In the oil and gas industry, the question “What do you do for a living?” will get you the typical responses: “I’m an engineer.” “I’m a geologist.” “I’m a scientist/physicist.” It is not often that you will hear: “I keep pipelines from blowing up.”
In an industry that is constantly developing upstream technologies to meet the global demand for oil and gas, we rarely shine a spotlight on the transportation of these commodities. Even less glamorous? How the industry ensures “safe” transportation of natural gas and oil from wells to processing plants, storage, and to end users.
The industry downturn and the associated oil glut has helped to highlight the world of pipelines and has allowed engineers entering the market to learn more about the growing field of pipeline integrity management.
For this Discover a Career article, TWA editors interviewed Christian Calvi from G2 Integrated Solutions, a pipeline engineering consulting company. He provides an inside perspective of pipeline integrity management and how the industry views it today.
Christian Calvi is a senior management consultant at G2 Integrated Solutions, a pipeline engineering consulting company. For the past 12 years, he has led significant integrity program improvement projects in Indonesia, Canada, and US with special focus on program health, processes, and metrics. He has identified pipelines as a potential risk to companies’ bottom line and the general public and is a coleader in global pipeline integrity improvements. He has several years of experience in the oil and gas sector in engineering, construction, and maintenance roles—from developing production facilities in the Ecuadorian jungles and offshore platforms in Norway and Indonesia to roles in refinery maintenance. Previously, he also worked a 5-year stint in environmental engineering designing cleanup solutions for hazardous waste sites under the US Environmental Protection Agency’s Superfund program in Houston. Calvi holds a BS in civil engineering from Purdue University.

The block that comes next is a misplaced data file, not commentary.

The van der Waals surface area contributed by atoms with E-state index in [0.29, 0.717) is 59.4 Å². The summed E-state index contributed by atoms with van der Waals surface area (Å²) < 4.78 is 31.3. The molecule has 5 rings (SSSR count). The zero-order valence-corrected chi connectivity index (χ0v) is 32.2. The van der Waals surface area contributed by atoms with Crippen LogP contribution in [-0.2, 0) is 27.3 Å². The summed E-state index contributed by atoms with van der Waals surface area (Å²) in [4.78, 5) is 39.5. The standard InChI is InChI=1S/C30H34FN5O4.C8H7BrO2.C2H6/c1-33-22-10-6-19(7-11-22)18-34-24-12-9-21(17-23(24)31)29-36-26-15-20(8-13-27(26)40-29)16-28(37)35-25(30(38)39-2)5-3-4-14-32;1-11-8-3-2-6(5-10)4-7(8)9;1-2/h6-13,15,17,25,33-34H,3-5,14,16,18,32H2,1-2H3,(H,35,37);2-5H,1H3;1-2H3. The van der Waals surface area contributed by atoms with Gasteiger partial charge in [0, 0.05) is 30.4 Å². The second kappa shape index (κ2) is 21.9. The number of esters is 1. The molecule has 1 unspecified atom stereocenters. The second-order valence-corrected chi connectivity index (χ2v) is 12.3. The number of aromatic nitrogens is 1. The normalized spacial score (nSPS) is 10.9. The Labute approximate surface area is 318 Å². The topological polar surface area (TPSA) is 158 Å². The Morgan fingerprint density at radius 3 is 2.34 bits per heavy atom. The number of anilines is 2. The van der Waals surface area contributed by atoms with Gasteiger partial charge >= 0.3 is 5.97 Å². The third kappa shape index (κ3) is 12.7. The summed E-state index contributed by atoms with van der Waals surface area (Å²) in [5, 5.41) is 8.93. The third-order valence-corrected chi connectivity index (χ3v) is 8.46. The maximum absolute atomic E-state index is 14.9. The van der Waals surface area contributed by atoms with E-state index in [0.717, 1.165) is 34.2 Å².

Can you give us an overview of what is pipeline integrity management?
Pipeline integrity management (PIM) is a broad subject and covers everything from achieving at a minimum, regulatory compliance to using integrity programs to drive higher operational reliability, improved safety, and lower costs than the competitors. Operators who have the best PIM programs achieve it by successfully integrating their processes, documentation, program metrics, and organization to achieve higher levels of integrity into a well-functioning system. And they achieve better integrity while spending less over the life of their assets.